Japanese encephalitis virus (JEV) causes acute central nervous system (CNS) disease in humans, in whom the clinical symptoms vary from febrile illness to meningitis and encephalitis. However, the mechanism of severe encephalitis has not been fully elucidated. In this study, using a mouse model, we investigated the pathogenetic mechanisms that correlate with fatal JEV infection. Following extraneural infection with the JaOArS982 strain of JEV, infected mice exhibited clinical signs ranging from mild to fatal outcome. Comparison of the pathogenetic response between severe and mild cases of JaOArS982-infected mice revealed increased levels of TNF-α in the brains of severe cases. However, unexpectedly, the mortality rate of TNF-α KO mice was significantly increased compared with that of WT mice, indicating that TNF-α plays a protective role against fatal infection. Interestingly, there were no significant differences of viral load in the CNS between WT and TNF-α KO mice. However, exaggerated inflammatory responses were observed in the CNS of TNF-α KO mice. Although these observations were also obtained in IL-10 KO mice, the mortality and enhanced inflammatory responses were more pronounced in TNF-α KO mice. Our findings therefore provide the first evidence that TNF-α has an immunoregulatory effect on pro-inflammatory cytokines in the CNS during JEV infection and consequently protects the animals from fatal disease. Thus, we propose that the increased level of TNF-α in severe cases was the result of severe disease, and secondly that immunopathological effects contribute to severe neuronal degeneration resulting in fatal disease. In future, further elucidation of the immunoregulatory mechanism of TNF-α will be an important priority to enable the development of effective treatment strategies for Japanese encephalitis.
doi:10.1371/journal.pone.0071643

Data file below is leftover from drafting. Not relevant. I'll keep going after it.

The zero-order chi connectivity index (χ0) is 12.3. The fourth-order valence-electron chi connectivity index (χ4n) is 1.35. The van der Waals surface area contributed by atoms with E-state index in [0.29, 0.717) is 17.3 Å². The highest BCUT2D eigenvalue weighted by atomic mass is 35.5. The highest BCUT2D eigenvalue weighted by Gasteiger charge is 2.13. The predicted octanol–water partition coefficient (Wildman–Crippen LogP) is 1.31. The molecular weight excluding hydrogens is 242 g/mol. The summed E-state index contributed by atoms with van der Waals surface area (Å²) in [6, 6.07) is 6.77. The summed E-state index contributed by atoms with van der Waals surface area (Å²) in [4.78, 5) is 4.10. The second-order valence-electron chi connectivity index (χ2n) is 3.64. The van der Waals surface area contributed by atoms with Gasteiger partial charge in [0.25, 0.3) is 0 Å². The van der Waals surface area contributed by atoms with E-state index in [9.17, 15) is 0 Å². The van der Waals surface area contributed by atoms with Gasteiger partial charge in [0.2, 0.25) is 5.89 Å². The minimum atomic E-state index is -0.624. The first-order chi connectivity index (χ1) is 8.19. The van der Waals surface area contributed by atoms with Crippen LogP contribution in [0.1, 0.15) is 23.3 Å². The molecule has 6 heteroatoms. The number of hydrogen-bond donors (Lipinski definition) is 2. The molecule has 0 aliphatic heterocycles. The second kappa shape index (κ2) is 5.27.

PMCID: PMC3733918  PMID: 23940775
5.  Upregulation of epidermal growth factor receptor 4 in oral leukoplakia 
In the present study, we investigate the expression profile of the epidermal growth factor receptor family, which comprises EGFR/ErbB1, HER2/ErbB2, HER3/ErbB3 and HER4/ErbB4 in oral leukoplakia (LP). The expression of four epidermal growth factor receptor (EGFR) family genes and their ligands were measured in LP tissues from 14 patients and compared with levels in 10 patients with oral lichen planus (OLP) and normal oral mucosa (NOM) from 14 healthy donors by real-time polymerase chain reaction (PCR) and immunohistochemistry. Synchronous mRNA coexpression of ErbB1, ErbB2, ErbB3 and ErbB4 was detected in LP lesions. Out of the receptors, only ErbB4 mRNA and protein was more highly expressed in LP compared with NOM tissues. These were strongly expressed by epithelial keratinocytes in LP lesions, as shown by immunohistochemistry. Regarding the ligands, the mRNA of Neuregulin2 and 4 were more highly expressed in OLP compared with NOM tissues. Therefore, enhanced ErbB4 on the keratinocytes and synchronous modulation of EGFR family genes may contribute to the pathogenesis and carcinogenesis of LP.